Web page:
Contributed by Choose Your Way Bellevue Guest Blogger: Sherwin Lee,
As Bellevue grows ever more diverse, city planners and policymakers will need to start thinking of creative ways to accommodate the growth and mobility of our new residents. For the many non-native immigrants that come from abroad, adjusting to Bellevue’s way of life, particularly relying on a car for daily affairs, can be tough. Luckily, the City has made progress in this arena – neighborhood sidewalk projects are springing up across Bellevue, a collaborative agreement to build light rail has been made, and plans to increase transportation options downtown are in full swing. Downtown Bellevue’s wayfinding kiosks, for example, are a notable step in the right direction, helping pedestrians, bicyclists, and transit users navigate through busy city streets.
But for many of Bellevue’s diverse communities that reside outside downtown, planning for neighborhood transportation improvements can often seem ignored. Money, after all, is tight as the City must make the difficult decision of prioritizing the projects most beneficial to Bellevue’s long-term future. Often times, this means placing costly capital improvements, like building new sidewalks, repaving roads, or striping bicycle lanes, lower on the priority list. While there isn’t much money for laying new pavement, we can look at more cost-effective methods of improving neighborhood mobility, like providing and facilitating information for travelers, whether in the form of bus schedules, neighborhood maps, or clearly-marked bicycle routes. Without clear information, mobility can often be restricted, particularly for non-English speakers or immigrants unfamiliar with Bellevue’s suburban landscape.
Just last Fall, a Chinese-speaking woman approached me at the Bellevue Transit Center and asked for directions to a salon in the Lake Hills neighborhood, for which she had the address on a business card. I was able to interpret for her and directed her to take the proper bus route, only to discover half an hour later, that I had misread the address as “NE 4th Street” when it was really located on SE 4th Street. Being able to find your way to a destination with just an address in hand (and without a smartphone!) may seem like a challenge, but becomes less so when there is clear and robust information to help facilitate mobility across the city’s neighborhoods.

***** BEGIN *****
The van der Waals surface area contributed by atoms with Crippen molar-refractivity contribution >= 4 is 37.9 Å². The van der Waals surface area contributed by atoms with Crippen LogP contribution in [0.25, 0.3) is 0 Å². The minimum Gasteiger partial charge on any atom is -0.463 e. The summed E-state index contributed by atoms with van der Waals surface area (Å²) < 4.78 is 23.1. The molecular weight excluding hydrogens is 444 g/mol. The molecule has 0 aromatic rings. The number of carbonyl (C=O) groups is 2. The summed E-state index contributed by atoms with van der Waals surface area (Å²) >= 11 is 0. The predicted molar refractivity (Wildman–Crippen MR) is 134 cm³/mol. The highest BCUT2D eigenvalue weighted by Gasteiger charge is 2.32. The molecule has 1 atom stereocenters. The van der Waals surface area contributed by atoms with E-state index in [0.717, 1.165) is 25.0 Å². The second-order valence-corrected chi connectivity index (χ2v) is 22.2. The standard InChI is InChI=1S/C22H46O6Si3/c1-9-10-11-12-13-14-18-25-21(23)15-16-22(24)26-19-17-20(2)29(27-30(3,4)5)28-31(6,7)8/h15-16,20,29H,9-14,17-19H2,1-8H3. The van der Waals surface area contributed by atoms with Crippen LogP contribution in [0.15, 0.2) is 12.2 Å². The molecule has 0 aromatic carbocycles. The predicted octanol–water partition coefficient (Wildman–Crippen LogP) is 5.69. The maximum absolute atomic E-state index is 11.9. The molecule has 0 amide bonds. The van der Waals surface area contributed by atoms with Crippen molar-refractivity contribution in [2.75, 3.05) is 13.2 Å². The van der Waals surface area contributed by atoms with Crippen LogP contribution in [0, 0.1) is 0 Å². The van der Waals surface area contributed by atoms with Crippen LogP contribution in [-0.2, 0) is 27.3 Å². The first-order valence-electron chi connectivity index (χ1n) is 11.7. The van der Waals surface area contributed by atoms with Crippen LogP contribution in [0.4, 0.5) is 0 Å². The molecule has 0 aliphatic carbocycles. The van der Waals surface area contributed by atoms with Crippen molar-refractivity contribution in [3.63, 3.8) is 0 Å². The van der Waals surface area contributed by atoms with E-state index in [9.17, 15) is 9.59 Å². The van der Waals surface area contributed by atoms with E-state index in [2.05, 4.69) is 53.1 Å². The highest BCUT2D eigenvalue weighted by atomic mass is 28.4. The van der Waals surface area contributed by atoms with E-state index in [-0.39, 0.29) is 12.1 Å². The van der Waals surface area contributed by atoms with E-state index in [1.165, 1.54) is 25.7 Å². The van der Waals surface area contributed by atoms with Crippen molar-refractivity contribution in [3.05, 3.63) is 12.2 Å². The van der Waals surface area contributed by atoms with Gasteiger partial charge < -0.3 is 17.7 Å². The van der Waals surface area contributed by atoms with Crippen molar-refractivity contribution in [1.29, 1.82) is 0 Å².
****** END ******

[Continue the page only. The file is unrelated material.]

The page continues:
Wayfinding, defined as any system of tools used to help individuals physically navigate through a space, is just one example of both harnessing and communicating this kind of information. While the term may sound new to many, wayfinding is a strategy not unfamiliar to Bellevue. Look no further than downtown, where a system of wayfinding and information kiosks help travelers literally “find their way” across the city’s central business district on a daily basis. Yet the use of wayfinding doesn’t have to be restricted to downtown alone. Many of Bellevue’s other neighborhoods have similar needs, particularly in Crossroads, where the population is rapidly diversifying and transit ridership is already high.
The Crossroads wayfinding plan, Go Bellevue, aims to fill in these very gaps by exploring how wayfinding, as a powerful communication tool, can be used to improve the quality of pedestrian and bicyclist mobility in neighborhoods outside downtown. Developing the wayfinding system, however, encompasses decisions that must be judiciously made– how do we both design and site wayfinding elements to best meet the needs of the Crossroads neighborhood community?
To help the wayfinding plan take shape, you can weigh in on these very decisions by taking a brief online survey or attending a community open house and workshop next Tuesday evening from 6:30pm to 8pm inside the Community Room at Crossroads Mall. By providing input, you will not only help improve local travel in Crossroads, but also help to inform the next generation of budget-conscious transportation planning for all of Bellevue’s neighborhoods.